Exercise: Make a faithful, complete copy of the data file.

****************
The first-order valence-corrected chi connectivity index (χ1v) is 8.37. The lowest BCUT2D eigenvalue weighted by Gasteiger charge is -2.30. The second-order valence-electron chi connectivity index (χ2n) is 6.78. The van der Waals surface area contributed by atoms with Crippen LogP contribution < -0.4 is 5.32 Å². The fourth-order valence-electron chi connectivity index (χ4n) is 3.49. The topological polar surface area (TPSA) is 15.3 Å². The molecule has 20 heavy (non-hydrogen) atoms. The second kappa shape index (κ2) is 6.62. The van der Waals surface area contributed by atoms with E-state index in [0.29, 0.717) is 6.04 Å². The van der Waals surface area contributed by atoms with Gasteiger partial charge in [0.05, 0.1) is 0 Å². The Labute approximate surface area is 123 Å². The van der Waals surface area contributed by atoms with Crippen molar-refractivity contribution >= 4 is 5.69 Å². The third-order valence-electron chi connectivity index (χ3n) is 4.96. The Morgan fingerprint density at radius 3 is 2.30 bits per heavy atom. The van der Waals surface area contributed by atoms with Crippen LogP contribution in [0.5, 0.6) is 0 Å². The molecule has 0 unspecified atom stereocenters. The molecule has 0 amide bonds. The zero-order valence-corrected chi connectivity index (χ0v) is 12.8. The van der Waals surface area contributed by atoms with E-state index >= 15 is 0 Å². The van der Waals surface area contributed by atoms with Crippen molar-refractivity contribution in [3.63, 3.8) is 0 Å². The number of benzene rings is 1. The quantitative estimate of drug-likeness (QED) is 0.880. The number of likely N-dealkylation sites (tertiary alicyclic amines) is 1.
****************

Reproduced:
The first-order valence-corrected chi connectivity index (χ1v) is 8.37. The lowest BCUT2D eigenvalue weighted by Gasteiger charge is -2.30. The second-order valence-electron chi connectivity index (χ2n) is 6.78. The van der Waals surface area contributed by atoms with Crippen LogP contribution < -0.4 is 5.32 Å². The fourth-order valence-electron chi connectivity index (χ4n) is 3.49. The topological polar surface area (TPSA) is 15.3 Å². The molecule has 20 heavy (non-hydrogen) atoms. The second kappa shape index (κ2) is 6.62. The van der Waals surface area contributed by atoms with E-state index in [0.29, 0.717) is 6.04 Å². The van der Waals surface area contributed by atoms with Gasteiger partial charge in [0.05, 0.1) is 0 Å². The Labute approximate surface area is 123 Å². The van der Waals surface area contributed by atoms with Crippen molar-refractivity contribution >= 4 is 5.69 Å². The third-order valence-electron chi connectivity index (χ3n) is 4.96. The Morgan fingerprint density at radius 3 is 2.30 bits per heavy atom. The van der Waals surface area contributed by atoms with Crippen LogP contribution in [0.5, 0.6) is 0 Å². The molecule has 0 unspecified atom stereocenters. The molecule has 0 amide bonds. The zero-order valence-corrected chi connectivity index (χ0v) is 12.8. The van der Waals surface area contributed by atoms with E-state index >= 15 is 0 Å². The van der Waals surface area contributed by atoms with Crippen molar-refractivity contribution in [3.63, 3.8) is 0 Å². The number of benzene rings is 1. The quantitative estimate of drug-likeness (QED) is 0.880. The number of likely N-dealkylation sites (tertiary alicyclic amines) is 1.